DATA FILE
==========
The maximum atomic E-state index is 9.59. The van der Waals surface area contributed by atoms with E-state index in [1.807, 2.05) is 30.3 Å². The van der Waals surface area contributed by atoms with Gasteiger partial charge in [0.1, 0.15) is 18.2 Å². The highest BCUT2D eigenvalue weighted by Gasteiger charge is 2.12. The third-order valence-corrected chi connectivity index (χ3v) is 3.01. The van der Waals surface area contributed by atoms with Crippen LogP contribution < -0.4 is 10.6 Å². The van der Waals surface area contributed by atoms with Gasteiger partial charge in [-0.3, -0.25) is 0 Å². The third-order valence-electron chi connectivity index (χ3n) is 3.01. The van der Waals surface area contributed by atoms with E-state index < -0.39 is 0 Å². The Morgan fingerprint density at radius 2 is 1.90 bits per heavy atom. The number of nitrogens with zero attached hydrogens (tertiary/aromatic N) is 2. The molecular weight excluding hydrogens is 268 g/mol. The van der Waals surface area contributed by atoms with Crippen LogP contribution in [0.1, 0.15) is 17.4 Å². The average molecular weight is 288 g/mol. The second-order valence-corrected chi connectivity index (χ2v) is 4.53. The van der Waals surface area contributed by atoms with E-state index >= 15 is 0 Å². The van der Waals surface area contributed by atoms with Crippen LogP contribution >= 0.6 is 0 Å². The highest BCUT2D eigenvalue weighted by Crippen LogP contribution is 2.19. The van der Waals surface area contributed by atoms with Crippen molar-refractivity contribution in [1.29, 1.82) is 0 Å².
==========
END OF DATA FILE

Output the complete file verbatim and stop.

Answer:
The maximum atomic E-state index is 9.59. The van der Waals surface area contributed by atoms with E-state index in [1.807, 2.05) is 30.3 Å². The van der Waals surface area contributed by atoms with Gasteiger partial charge in [0.1, 0.15) is 18.2 Å². The highest BCUT2D eigenvalue weighted by Gasteiger charge is 2.12. The third-order valence-corrected chi connectivity index (χ3v) is 3.01. The van der Waals surface area contributed by atoms with Crippen LogP contribution < -0.4 is 10.6 Å². The van der Waals surface area contributed by atoms with Gasteiger partial charge in [-0.3, -0.25) is 0 Å². The third-order valence-electron chi connectivity index (χ3n) is 3.01. The van der Waals surface area contributed by atoms with E-state index < -0.39 is 0 Å². The Morgan fingerprint density at radius 2 is 1.90 bits per heavy atom. The number of nitrogens with zero attached hydrogens (tertiary/aromatic N) is 2. The molecular weight excluding hydrogens is 268 g/mol. The van der Waals surface area contributed by atoms with Crippen LogP contribution in [0.1, 0.15) is 17.4 Å². The average molecular weight is 288 g/mol. The second-order valence-corrected chi connectivity index (χ2v) is 4.53. The van der Waals surface area contributed by atoms with E-state index >= 15 is 0 Å². The van der Waals surface area contributed by atoms with Crippen LogP contribution >= 0.6 is 0 Å². The highest BCUT2D eigenvalue weighted by Crippen LogP contribution is 2.19. The van der Waals surface area contributed by atoms with Crippen molar-refractivity contribution in [1.29, 1.82) is 0 Å².